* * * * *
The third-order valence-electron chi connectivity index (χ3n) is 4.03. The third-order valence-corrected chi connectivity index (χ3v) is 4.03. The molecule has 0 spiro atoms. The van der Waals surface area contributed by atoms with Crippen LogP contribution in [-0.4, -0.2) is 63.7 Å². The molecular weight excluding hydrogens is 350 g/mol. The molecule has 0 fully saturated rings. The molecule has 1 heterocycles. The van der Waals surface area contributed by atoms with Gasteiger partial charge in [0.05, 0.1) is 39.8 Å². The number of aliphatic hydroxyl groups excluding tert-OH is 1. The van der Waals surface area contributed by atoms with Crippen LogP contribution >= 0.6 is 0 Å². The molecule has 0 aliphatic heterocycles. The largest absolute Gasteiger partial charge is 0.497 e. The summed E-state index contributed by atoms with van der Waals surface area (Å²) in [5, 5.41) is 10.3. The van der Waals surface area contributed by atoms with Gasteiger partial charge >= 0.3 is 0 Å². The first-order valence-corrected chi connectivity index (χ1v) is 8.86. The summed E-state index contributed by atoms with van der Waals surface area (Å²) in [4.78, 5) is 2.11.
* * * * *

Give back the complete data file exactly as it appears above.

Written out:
The third-order valence-electron chi connectivity index (χ3n) is 4.03. The third-order valence-corrected chi connectivity index (χ3v) is 4.03. The molecule has 0 spiro atoms. The van der Waals surface area contributed by atoms with Crippen LogP contribution in [-0.4, -0.2) is 63.7 Å². The molecular weight excluding hydrogens is 350 g/mol. The molecule has 0 fully saturated rings. The molecule has 1 heterocycles. The van der Waals surface area contributed by atoms with Gasteiger partial charge in [0.05, 0.1) is 39.8 Å². The number of aliphatic hydroxyl groups excluding tert-OH is 1. The van der Waals surface area contributed by atoms with Crippen LogP contribution >= 0.6 is 0 Å². The molecule has 0 aliphatic heterocycles. The largest absolute Gasteiger partial charge is 0.497 e. The summed E-state index contributed by atoms with van der Waals surface area (Å²) in [5, 5.41) is 10.3. The van der Waals surface area contributed by atoms with Gasteiger partial charge >= 0.3 is 0 Å². The first-order valence-corrected chi connectivity index (χ1v) is 8.86. The summed E-state index contributed by atoms with van der Waals surface area (Å²) in [4.78, 5) is 2.11.